Friday, February 3, 2012

The Great Frustration

    The problem with year end "best of" lists is that you inevitably end up compiling said list only to quickly discover something you'd have added, had you been aware of its existence, at the time. With only a month since I compiled my own Best of 2011 list, I have already discovered that something, namely Seth Fried's collection of short stories, The Great Frustration. Thanks to Allan for selecting this.
    This book is tailor made for me to enjoy. I prefer short stories over novels, so that's something. I like my short stories just a tad quirky, without being over the top (see Vonnegut, O'Connor, Wallace, and Carver) while willing to address serious themes (see same, plus Dubus). I like stories that take me by surprise without seeming like they're intending to do so, maybe with just a turn of phrase that is unusual or unexpected. When I discovered the short stories of Owen Egerton, a few years back, his collection How Best To Avoid Dying provided everything I want in a short story collection. A couple years after, and Amelia Gray did the same. Now I can Seth Fried to that list.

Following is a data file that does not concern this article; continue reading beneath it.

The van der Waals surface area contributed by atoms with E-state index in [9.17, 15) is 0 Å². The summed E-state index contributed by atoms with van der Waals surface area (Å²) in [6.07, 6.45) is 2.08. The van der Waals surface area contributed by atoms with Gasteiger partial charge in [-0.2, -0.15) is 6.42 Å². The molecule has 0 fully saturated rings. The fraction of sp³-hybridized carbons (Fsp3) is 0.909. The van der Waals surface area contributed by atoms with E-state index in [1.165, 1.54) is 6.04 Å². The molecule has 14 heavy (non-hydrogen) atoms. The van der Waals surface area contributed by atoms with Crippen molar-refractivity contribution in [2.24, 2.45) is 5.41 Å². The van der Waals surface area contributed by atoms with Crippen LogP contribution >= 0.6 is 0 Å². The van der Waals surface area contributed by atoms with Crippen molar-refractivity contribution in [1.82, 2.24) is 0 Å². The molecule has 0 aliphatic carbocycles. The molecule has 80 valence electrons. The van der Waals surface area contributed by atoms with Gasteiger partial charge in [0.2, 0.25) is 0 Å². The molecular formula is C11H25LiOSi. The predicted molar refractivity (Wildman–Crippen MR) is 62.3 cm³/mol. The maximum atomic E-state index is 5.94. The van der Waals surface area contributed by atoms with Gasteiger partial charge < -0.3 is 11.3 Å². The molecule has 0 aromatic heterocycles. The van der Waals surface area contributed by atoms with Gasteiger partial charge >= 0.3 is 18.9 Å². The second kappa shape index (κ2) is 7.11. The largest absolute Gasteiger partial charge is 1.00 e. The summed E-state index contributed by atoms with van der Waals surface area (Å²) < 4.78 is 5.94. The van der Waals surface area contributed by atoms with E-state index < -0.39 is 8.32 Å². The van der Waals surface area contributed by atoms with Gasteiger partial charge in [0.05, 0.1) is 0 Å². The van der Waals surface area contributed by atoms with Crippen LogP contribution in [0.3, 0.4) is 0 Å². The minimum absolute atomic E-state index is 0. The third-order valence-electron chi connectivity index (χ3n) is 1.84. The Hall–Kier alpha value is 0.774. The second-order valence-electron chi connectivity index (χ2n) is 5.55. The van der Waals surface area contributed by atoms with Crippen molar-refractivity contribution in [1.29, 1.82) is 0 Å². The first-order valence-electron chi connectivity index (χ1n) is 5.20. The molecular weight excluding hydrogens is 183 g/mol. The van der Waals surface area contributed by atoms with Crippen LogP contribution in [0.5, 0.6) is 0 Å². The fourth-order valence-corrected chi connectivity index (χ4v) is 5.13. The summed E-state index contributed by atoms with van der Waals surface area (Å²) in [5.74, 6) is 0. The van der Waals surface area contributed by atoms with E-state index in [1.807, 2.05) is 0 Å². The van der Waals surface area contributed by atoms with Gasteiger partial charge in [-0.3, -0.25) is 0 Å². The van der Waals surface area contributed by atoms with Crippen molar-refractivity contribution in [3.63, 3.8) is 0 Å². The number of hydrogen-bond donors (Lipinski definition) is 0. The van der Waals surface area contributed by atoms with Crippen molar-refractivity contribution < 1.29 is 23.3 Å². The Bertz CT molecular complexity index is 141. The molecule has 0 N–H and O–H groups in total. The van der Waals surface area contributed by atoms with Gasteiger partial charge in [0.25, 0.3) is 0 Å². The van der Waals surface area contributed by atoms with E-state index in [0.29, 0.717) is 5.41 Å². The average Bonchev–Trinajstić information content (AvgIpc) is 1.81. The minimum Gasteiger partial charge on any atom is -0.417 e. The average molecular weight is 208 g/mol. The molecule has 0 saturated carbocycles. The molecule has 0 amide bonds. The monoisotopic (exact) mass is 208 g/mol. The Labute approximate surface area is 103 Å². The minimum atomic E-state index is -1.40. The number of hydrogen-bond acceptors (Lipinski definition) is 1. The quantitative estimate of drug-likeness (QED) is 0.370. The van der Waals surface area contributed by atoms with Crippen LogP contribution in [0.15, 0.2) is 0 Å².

His stories are deceptively weird, deceptively because they consistently address the very real anxieties that come with being alive. Whether it's the strange tension that exists within the animal kingdom before the fall of man or the annual picnic right out of Shirley Jackson's "The Lottery," Fried uses the unnerving and unnatural as a way of drawing our attention to how strange our "normal" can be. 
    In doing so, Fried also offers up healthy helpings of hilarity. While the underlying subject matter may deal with a darker drama, the ways it plays out are uproariously funny. Fried's deft handling of the tragic and comic makes for a combination both wicked and winning. These stories were, in a word, a joy.

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